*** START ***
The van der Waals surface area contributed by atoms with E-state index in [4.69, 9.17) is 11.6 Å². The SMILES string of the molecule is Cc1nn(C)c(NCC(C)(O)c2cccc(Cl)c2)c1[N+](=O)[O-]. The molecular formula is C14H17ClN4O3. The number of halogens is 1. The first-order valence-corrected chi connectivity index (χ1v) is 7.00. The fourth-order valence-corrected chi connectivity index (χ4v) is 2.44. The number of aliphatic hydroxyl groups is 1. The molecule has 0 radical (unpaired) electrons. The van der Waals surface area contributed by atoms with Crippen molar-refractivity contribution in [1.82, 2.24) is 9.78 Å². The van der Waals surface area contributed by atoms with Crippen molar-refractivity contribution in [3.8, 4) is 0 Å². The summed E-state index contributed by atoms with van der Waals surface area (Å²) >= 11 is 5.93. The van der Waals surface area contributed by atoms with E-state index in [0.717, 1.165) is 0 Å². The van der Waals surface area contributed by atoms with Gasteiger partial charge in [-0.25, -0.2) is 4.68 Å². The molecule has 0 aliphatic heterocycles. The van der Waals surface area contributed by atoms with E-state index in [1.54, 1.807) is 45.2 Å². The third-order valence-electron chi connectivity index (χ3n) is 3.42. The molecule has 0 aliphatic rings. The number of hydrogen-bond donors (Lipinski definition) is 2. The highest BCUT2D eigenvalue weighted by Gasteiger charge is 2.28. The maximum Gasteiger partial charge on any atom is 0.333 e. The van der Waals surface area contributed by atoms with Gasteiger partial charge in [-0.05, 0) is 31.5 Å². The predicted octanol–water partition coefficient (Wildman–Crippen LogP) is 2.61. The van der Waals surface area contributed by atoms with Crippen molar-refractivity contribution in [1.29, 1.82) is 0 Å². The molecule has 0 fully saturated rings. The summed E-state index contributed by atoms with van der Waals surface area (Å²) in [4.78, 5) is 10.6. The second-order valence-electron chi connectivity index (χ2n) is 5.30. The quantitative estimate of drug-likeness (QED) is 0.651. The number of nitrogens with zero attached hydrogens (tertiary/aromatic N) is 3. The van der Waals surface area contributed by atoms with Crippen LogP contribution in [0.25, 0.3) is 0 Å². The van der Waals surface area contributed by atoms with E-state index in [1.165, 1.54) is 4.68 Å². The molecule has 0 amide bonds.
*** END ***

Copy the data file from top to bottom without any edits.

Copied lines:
The van der Waals surface area contributed by atoms with E-state index in [4.69, 9.17) is 11.6 Å². The SMILES string of the molecule is Cc1nn(C)c(NCC(C)(O)c2cccc(Cl)c2)c1[N+](=O)[O-]. The molecular formula is C14H17ClN4O3. The number of halogens is 1. The first-order valence-corrected chi connectivity index (χ1v) is 7.00. The fourth-order valence-corrected chi connectivity index (χ4v) is 2.44. The number of aliphatic hydroxyl groups is 1. The molecule has 0 radical (unpaired) electrons. The van der Waals surface area contributed by atoms with Crippen molar-refractivity contribution in [1.82, 2.24) is 9.78 Å². The van der Waals surface area contributed by atoms with Crippen molar-refractivity contribution in [3.8, 4) is 0 Å². The summed E-state index contributed by atoms with van der Waals surface area (Å²) >= 11 is 5.93. The van der Waals surface area contributed by atoms with E-state index in [0.717, 1.165) is 0 Å². The van der Waals surface area contributed by atoms with Gasteiger partial charge in [-0.25, -0.2) is 4.68 Å². The molecule has 0 aliphatic heterocycles. The van der Waals surface area contributed by atoms with E-state index in [1.54, 1.807) is 45.2 Å². The third-order valence-electron chi connectivity index (χ3n) is 3.42. The molecule has 0 aliphatic rings. The number of hydrogen-bond donors (Lipinski definition) is 2. The highest BCUT2D eigenvalue weighted by Gasteiger charge is 2.28. The maximum Gasteiger partial charge on any atom is 0.333 e. The van der Waals surface area contributed by atoms with Gasteiger partial charge in [-0.05, 0) is 31.5 Å². The predicted octanol–water partition coefficient (Wildman–Crippen LogP) is 2.61. The van der Waals surface area contributed by atoms with Crippen molar-refractivity contribution in [1.29, 1.82) is 0 Å². The molecule has 0 fully saturated rings. The summed E-state index contributed by atoms with van der Waals surface area (Å²) in [4.78, 5) is 10.6. The second-order valence-electron chi connectivity index (χ2n) is 5.30. The quantitative estimate of drug-likeness (QED) is 0.651. The number of nitrogens with zero attached hydrogens (tertiary/aromatic N) is 3. The van der Waals surface area contributed by atoms with Crippen LogP contribution in [0.25, 0.3) is 0 Å². The van der Waals surface area contributed by atoms with E-state index in [1.165, 1.54) is 4.68 Å². The molecule has 0 amide bonds.